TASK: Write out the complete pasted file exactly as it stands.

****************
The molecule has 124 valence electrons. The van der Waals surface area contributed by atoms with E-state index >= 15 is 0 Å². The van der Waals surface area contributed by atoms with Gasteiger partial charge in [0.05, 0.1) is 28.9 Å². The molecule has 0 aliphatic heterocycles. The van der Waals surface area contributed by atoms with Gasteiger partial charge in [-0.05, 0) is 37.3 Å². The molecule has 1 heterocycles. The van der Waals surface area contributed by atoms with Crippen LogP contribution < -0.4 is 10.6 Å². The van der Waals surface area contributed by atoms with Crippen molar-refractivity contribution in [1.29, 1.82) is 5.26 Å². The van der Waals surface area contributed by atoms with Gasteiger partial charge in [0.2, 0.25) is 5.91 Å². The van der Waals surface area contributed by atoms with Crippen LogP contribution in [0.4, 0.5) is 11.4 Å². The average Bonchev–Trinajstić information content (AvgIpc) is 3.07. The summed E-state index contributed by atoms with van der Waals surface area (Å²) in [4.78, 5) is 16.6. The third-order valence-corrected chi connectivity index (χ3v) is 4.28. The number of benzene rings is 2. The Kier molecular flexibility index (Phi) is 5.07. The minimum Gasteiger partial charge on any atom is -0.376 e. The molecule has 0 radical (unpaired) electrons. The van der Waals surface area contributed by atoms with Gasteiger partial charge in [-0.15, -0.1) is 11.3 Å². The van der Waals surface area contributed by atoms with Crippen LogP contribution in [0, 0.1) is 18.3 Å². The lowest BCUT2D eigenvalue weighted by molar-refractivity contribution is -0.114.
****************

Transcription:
The molecule has 124 valence electrons. The van der Waals surface area contributed by atoms with E-state index >= 15 is 0 Å². The van der Waals surface area contributed by atoms with Gasteiger partial charge in [0.05, 0.1) is 28.9 Å². The molecule has 0 aliphatic heterocycles. The van der Waals surface area contributed by atoms with Gasteiger partial charge in [-0.05, 0) is 37.3 Å². The molecule has 1 heterocycles. The van der Waals surface area contributed by atoms with Crippen LogP contribution < -0.4 is 10.6 Å². The van der Waals surface area contributed by atoms with Crippen molar-refractivity contribution in [1.29, 1.82) is 5.26 Å². The van der Waals surface area contributed by atoms with Gasteiger partial charge in [0.2, 0.25) is 5.91 Å². The van der Waals surface area contributed by atoms with Crippen LogP contribution in [0.4, 0.5) is 11.4 Å². The average Bonchev–Trinajstić information content (AvgIpc) is 3.07. The summed E-state index contributed by atoms with van der Waals surface area (Å²) in [4.78, 5) is 16.6. The third-order valence-corrected chi connectivity index (χ3v) is 4.28. The number of benzene rings is 2. The Kier molecular flexibility index (Phi) is 5.07. The minimum Gasteiger partial charge on any atom is -0.376 e. The molecule has 0 radical (unpaired) electrons. The van der Waals surface area contributed by atoms with Gasteiger partial charge in [-0.15, -0.1) is 11.3 Å². The van der Waals surface area contributed by atoms with Crippen LogP contribution in [0, 0.1) is 18.3 Å². The lowest BCUT2D eigenvalue weighted by molar-refractivity contribution is -0.114.